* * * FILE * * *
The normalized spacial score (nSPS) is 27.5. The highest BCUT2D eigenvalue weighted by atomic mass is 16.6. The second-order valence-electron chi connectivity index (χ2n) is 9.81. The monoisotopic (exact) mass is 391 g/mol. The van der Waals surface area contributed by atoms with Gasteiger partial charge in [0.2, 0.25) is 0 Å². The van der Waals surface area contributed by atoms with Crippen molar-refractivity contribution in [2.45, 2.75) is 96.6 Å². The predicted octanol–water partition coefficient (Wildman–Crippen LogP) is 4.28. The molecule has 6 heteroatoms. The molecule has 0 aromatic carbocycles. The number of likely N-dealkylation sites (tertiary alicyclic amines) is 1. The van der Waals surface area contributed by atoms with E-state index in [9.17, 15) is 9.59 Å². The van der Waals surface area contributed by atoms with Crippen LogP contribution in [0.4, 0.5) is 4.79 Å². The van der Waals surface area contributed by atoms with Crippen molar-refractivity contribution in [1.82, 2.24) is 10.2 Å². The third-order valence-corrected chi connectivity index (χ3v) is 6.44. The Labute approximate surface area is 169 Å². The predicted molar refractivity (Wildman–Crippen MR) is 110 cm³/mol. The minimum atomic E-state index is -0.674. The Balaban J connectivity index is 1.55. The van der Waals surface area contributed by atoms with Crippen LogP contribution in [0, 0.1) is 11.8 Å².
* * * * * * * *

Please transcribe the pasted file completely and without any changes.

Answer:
The normalized spacial score (nSPS) is 27.5. The highest BCUT2D eigenvalue weighted by atomic mass is 16.6. The second-order valence-electron chi connectivity index (χ2n) is 9.81. The monoisotopic (exact) mass is 391 g/mol. The van der Waals surface area contributed by atoms with Gasteiger partial charge in [0.2, 0.25) is 0 Å². The van der Waals surface area contributed by atoms with Crippen molar-refractivity contribution in [2.45, 2.75) is 96.6 Å². The predicted octanol–water partition coefficient (Wildman–Crippen LogP) is 4.28. The molecule has 6 heteroatoms. The molecule has 0 aromatic carbocycles. The number of likely N-dealkylation sites (tertiary alicyclic amines) is 1. The van der Waals surface area contributed by atoms with E-state index in [9.17, 15) is 9.59 Å². The van der Waals surface area contributed by atoms with Crippen LogP contribution in [0.4, 0.5) is 4.79 Å². The van der Waals surface area contributed by atoms with Crippen molar-refractivity contribution in [1.82, 2.24) is 10.2 Å². The third-order valence-corrected chi connectivity index (χ3v) is 6.44. The Labute approximate surface area is 169 Å². The predicted molar refractivity (Wildman–Crippen MR) is 110 cm³/mol. The minimum atomic E-state index is -0.674. The Balaban J connectivity index is 1.55. The van der Waals surface area contributed by atoms with Crippen LogP contribution in [0, 0.1) is 11.8 Å².